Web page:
|Part 5||ISO/IEC TR 13818-5||1997||2005||Software simulation|
|Part 6||ISO/IEC 13818-6||1998||1998||2001||Extensions for DSM-CC||extensions for Digital Storage Media Command and Control|
|Part 7||ISO/IEC 13818-7||1997||2006||2007||Advanced Audio Coding (AAC)||MPEG-2 NBC Audio - Non-Backwards Compatible with MPEG-1 Audio|
|Part 8||dropped||10-Bit Video||The work began in 1995, but was terminated in 2007 because of low industry interest.|
|Part 9||ISO/IEC 13818-9||1996||1996||Extension for real time interface for systems decoders|
|Part 10||ISO/IEC 13818-10||1999||1999||Conformance extensions for Digital Storage Media Command and Control (DSM-CC)|
|Part 11||ISO/IEC 13818-11||2004||2004||IPMP on MPEG-2 systems||Intellectual Property Management and Protection on the MPEG-2 system (XML IPMP messages are also defined in ISO/IEC 23001-3)|
MPEG-2 evolved out of the shortcomings of MPEG-1.
MPEG-1's known weaknesses:
This section needs expansion. You can help by adding to it. (June 2008)
.mpg, .mpeg, .m2v, .mp2, mp3 are some of a number of filename extensions used for MPEG-1 or MPEG-2 audio and video file formats.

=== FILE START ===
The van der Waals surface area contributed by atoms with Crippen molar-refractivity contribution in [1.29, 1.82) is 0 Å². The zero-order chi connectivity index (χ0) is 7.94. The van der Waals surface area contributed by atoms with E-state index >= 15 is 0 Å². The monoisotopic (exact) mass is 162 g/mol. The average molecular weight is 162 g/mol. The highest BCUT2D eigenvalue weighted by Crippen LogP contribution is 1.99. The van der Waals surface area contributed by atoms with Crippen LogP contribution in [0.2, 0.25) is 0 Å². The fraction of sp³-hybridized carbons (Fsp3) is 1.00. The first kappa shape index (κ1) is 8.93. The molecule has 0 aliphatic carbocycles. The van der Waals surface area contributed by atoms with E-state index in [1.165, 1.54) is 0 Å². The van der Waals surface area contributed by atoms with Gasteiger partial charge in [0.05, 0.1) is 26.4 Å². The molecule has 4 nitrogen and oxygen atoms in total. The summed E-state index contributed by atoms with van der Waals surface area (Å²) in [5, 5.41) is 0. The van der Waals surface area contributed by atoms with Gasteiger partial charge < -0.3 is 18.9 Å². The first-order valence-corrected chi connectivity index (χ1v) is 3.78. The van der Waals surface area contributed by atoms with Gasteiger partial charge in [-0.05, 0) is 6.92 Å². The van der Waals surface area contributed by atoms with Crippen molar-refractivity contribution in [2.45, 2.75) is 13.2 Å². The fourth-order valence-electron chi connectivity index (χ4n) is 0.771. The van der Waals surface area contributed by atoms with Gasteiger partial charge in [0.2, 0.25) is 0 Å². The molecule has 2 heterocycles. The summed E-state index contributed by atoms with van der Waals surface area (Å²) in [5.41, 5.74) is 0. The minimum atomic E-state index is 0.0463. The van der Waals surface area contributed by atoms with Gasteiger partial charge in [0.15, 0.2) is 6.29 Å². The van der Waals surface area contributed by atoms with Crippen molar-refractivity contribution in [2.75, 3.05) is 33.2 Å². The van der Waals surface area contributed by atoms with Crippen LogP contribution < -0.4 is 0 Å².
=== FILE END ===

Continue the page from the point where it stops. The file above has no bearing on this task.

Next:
The DVD-Video standard uses MPEG-2 video, but imposes some restrictions:
HDV is a format for recording and playback of high-definition MPEG-2 video on a DV cassette tape.
MOD and TOD are recording formats for use in consumer digital file-based camcorders.
XDCAM is a professional file-based video recording format.
Application-specific restrictions on MPEG-2 video in the DVB standard:
Allowed resolutions for SDTV:
The ATSC A/53 standard used in the United States, uses MPEG-2 video at the Main Profile @ High Level (MP@HL), with additional restrictions such as the maximum bitrate of 19.4 Mbit/s for broadcast television and 38.8 Mbit/s for cable television, 4:2:0 chroma subsampling format, and mandatory colorimetry information.
ATSC allows the following video resolutions, aspect ratios, and frame/field rates:
ATSC standard A/63 defines additional resolutions and aspect rates for 50 Hz (PAL) signal.
The ATSC specification and MPEG-2 allow the use of progressive frames, even within an interlaced video sequence. For example, a station that transmits 1080i60 video sequence can use a coding method where those 60 fields are coded with 24 progressive frames and metadata instructs the decoder to interlace them and perform 3:2 pulldown before display. This allows broadcasters to switch between 60 Hz interlaced (news, soap operas) and 24 Hz progressive (prime-time) content without ending the MPEG-2 sequence and introducing a several seconds of delay as the TV switches formats. This is the reason why 1080p30 and 1080p24 sequences allowed by the ATSC specification are not used in practice.